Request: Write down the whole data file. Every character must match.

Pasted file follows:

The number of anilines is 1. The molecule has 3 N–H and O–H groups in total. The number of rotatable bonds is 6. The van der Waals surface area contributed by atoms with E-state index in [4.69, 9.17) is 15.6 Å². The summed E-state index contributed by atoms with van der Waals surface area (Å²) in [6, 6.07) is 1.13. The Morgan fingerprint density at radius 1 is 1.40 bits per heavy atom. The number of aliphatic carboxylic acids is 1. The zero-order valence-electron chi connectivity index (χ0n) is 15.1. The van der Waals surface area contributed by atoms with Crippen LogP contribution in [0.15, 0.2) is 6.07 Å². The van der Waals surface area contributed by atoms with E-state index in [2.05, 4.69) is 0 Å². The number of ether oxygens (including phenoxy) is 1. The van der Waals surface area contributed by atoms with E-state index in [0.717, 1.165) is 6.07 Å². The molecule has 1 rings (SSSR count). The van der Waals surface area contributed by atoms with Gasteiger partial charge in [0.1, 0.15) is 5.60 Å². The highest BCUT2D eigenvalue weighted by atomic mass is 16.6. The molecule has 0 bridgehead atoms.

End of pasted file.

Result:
The number of anilines is 1. The molecule has 3 N–H and O–H groups in total. The number of rotatable bonds is 6. The van der Waals surface area contributed by atoms with E-state index in [4.69, 9.17) is 15.6 Å². The summed E-state index contributed by atoms with van der Waals surface area (Å²) in [6, 6.07) is 1.13. The Morgan fingerprint density at radius 1 is 1.40 bits per heavy atom. The number of aliphatic carboxylic acids is 1. The zero-order valence-electron chi connectivity index (χ0n) is 15.1. The van der Waals surface area contributed by atoms with Crippen LogP contribution in [0.15, 0.2) is 6.07 Å². The van der Waals surface area contributed by atoms with E-state index in [2.05, 4.69) is 0 Å². The number of ether oxygens (including phenoxy) is 1. The van der Waals surface area contributed by atoms with E-state index in [0.717, 1.165) is 6.07 Å². The molecule has 1 rings (SSSR count). The van der Waals surface area contributed by atoms with Gasteiger partial charge in [0.1, 0.15) is 5.60 Å². The highest BCUT2D eigenvalue weighted by atomic mass is 16.6. The molecule has 0 bridgehead atoms.